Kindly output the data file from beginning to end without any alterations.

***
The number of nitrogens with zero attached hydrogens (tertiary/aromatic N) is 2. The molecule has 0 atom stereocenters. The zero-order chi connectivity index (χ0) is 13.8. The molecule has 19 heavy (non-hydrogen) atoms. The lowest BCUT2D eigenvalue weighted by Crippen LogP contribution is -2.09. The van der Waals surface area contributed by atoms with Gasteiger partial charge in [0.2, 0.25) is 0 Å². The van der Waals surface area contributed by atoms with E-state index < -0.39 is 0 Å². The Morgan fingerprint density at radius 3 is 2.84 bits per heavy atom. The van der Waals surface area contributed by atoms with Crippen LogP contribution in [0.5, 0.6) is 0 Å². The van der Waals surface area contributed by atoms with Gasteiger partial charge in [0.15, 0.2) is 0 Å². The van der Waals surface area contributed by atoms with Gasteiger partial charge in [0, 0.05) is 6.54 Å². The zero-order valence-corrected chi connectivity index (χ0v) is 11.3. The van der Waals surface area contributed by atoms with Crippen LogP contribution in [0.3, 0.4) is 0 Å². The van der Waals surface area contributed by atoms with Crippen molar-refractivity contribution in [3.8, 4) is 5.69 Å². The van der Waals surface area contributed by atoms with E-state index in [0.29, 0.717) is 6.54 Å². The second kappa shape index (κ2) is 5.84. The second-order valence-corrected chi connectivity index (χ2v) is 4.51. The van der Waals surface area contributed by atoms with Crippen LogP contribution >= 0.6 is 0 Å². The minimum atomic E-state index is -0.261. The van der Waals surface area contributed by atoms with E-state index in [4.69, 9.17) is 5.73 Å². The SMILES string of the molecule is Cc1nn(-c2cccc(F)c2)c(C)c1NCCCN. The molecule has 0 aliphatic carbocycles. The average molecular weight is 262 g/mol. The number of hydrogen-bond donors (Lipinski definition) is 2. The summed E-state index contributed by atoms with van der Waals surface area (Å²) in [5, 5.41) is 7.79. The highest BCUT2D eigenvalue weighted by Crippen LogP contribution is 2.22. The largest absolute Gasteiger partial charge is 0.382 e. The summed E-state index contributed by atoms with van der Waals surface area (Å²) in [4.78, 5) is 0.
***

The number of nitrogens with zero attached hydrogens (tertiary/aromatic N) is 2. The molecule has 0 atom stereocenters. The zero-order chi connectivity index (χ0) is 13.8. The molecule has 19 heavy (non-hydrogen) atoms. The lowest BCUT2D eigenvalue weighted by Crippen LogP contribution is -2.09. The van der Waals surface area contributed by atoms with Gasteiger partial charge in [0.2, 0.25) is 0 Å². The van der Waals surface area contributed by atoms with E-state index < -0.39 is 0 Å². The Morgan fingerprint density at radius 3 is 2.84 bits per heavy atom. The van der Waals surface area contributed by atoms with Crippen LogP contribution in [0.5, 0.6) is 0 Å². The van der Waals surface area contributed by atoms with Gasteiger partial charge in [0.15, 0.2) is 0 Å². The van der Waals surface area contributed by atoms with Gasteiger partial charge in [0, 0.05) is 6.54 Å². The zero-order valence-corrected chi connectivity index (χ0v) is 11.3. The van der Waals surface area contributed by atoms with Crippen LogP contribution in [0.3, 0.4) is 0 Å². The van der Waals surface area contributed by atoms with Crippen molar-refractivity contribution in [3.8, 4) is 5.69 Å². The van der Waals surface area contributed by atoms with E-state index in [0.29, 0.717) is 6.54 Å². The second kappa shape index (κ2) is 5.84. The second-order valence-corrected chi connectivity index (χ2v) is 4.51. The van der Waals surface area contributed by atoms with Crippen LogP contribution >= 0.6 is 0 Å². The minimum atomic E-state index is -0.261. The van der Waals surface area contributed by atoms with E-state index in [4.69, 9.17) is 5.73 Å². The SMILES string of the molecule is Cc1nn(-c2cccc(F)c2)c(C)c1NCCCN. The molecule has 0 aliphatic carbocycles. The average molecular weight is 262 g/mol. The number of hydrogen-bond donors (Lipinski definition) is 2. The summed E-state index contributed by atoms with van der Waals surface area (Å²) in [5, 5.41) is 7.79. The highest BCUT2D eigenvalue weighted by Crippen LogP contribution is 2.22. The largest absolute Gasteiger partial charge is 0.382 e. The summed E-state index contributed by atoms with van der Waals surface area (Å²) in [4.78, 5) is 0.